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Exclusive Books’ recommended reads for July and how to get your hands on them

05 July 2021 - 10:36 By Helen Holyoake
Exclusive Books' recommended July reads caters for all tastes and ages.
Exclusive Books' recommended July reads caters for all tastes and ages.
Image: Supplied

Back to lockdown level 4 and not wanting to enter a shopping centre? A reminder there are four ways to shop for your bookish delights from Exclusive Books during the latest Covid-19 restrictions.

First, order your book on the UberEats platform. You will find Exclusive Books as one of the vendors. Order your book as you would order food, and have it delivered within an hour.

Second, the phone-in option means customers can chat to a real bookseller and complete their transaction over the phone. Orders will be delivered in 36 hours.

Third, in-store is still the best place to browse and Exclusive Books staff will take care to ensure the safety of their staff and customers.

Lastly, order online via the website and your read will be delivered to your doorstep within 36-hours.

Exclusive Books’ 28 recommended titles are merchandised in front of all stores every month and are carefully curated in different categories: local authors, fiction and non-fiction, plus young adult and children’s. The aim is to assist customers to see titles that are new, trending and have caught the eyes of the Exclusive Books’ buyers.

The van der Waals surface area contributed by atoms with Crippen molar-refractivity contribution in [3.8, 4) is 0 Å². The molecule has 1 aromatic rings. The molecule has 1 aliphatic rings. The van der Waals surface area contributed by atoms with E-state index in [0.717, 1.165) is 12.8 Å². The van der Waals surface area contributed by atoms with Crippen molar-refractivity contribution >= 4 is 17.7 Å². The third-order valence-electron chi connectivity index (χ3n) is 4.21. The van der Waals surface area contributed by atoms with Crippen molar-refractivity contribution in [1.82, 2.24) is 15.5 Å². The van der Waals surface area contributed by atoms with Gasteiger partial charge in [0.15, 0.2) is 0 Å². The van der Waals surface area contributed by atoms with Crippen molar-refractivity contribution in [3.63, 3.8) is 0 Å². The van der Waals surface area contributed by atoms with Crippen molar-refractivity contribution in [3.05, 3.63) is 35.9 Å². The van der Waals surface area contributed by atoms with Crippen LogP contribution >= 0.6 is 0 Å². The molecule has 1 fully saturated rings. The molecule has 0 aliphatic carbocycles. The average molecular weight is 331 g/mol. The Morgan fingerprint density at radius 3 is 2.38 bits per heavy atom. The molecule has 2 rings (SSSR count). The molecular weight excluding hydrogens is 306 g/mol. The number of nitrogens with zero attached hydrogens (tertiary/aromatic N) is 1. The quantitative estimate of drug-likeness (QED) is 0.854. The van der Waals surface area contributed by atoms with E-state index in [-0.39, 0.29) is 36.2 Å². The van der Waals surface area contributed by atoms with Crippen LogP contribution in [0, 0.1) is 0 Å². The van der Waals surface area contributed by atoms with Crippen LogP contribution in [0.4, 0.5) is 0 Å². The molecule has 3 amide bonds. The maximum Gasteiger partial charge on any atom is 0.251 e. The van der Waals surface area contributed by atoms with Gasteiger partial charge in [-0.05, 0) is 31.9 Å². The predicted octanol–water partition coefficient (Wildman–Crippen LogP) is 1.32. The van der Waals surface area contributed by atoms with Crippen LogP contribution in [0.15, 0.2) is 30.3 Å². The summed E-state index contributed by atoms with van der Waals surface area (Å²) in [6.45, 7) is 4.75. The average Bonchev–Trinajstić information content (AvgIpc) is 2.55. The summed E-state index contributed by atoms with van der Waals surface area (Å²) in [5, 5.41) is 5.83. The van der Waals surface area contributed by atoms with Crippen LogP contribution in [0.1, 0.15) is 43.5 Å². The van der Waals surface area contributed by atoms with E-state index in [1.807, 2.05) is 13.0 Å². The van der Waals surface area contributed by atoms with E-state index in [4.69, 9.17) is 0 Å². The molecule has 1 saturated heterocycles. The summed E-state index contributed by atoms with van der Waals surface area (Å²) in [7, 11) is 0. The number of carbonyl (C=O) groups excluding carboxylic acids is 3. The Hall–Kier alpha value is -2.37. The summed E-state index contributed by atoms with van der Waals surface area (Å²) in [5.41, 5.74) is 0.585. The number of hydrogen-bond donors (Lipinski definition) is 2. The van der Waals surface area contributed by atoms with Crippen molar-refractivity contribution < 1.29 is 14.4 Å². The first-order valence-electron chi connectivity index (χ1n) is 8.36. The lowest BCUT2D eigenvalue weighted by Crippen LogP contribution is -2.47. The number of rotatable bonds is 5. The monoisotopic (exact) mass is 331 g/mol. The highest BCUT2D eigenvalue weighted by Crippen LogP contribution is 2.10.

There are 11 fiction titles for July:

Unbecoming by Joanne Fedler is a book of comic, startling wisdom.

Naomi Ishiguro adored the characters, was utterly gripped throughout, and loved having her eyes opened to the troubling yet fascinating world of Victorian circuses in Circus of Wonders by Elizabeth Macneal.

Great Circle by Maggie Shipstead is “ferociously clever”, says the Guardian.

Lean Fall Stand by Jon McGregor is beautiful and his writing makes every heartbeat register.

Carolyn Steyn says she loved Limerence by Vincent Pienaar.

In Malibu Rising, Taylor Jenkins Reid immerses us in a glamorous, star-studded world, yet remains full of raw human emotion. Its characters feel completely real – each one is flawed and messy and impossible not to love.

Every page of Marion Lane and the Midnight Murder by TA Willberg is a delight.

Still Life by Sarah Winman is an utterly beautiful story: generous, rich, deeply moving and filled with hope. Winman is a genius and one of the greatest storytellers of our time.

The Dictionary of Lost Words by Pip Williams is a gentle, hopeful story which will be a balm for nerves frazzled by the pandemic or patience fried by sexism.

The First Day of Spring by Nancy Tucker is tense, addictive and powered by an unforgettable narrative voice.

Yellow Means Stay, edited by Allwell Uwazuruike, Confidence Uwazuruike and Munachim Amah, is a collection of enthralling, sad, humorous and touching love stories from across Africa and the black diaspora.

Ten titles are on the non-fiction list for July: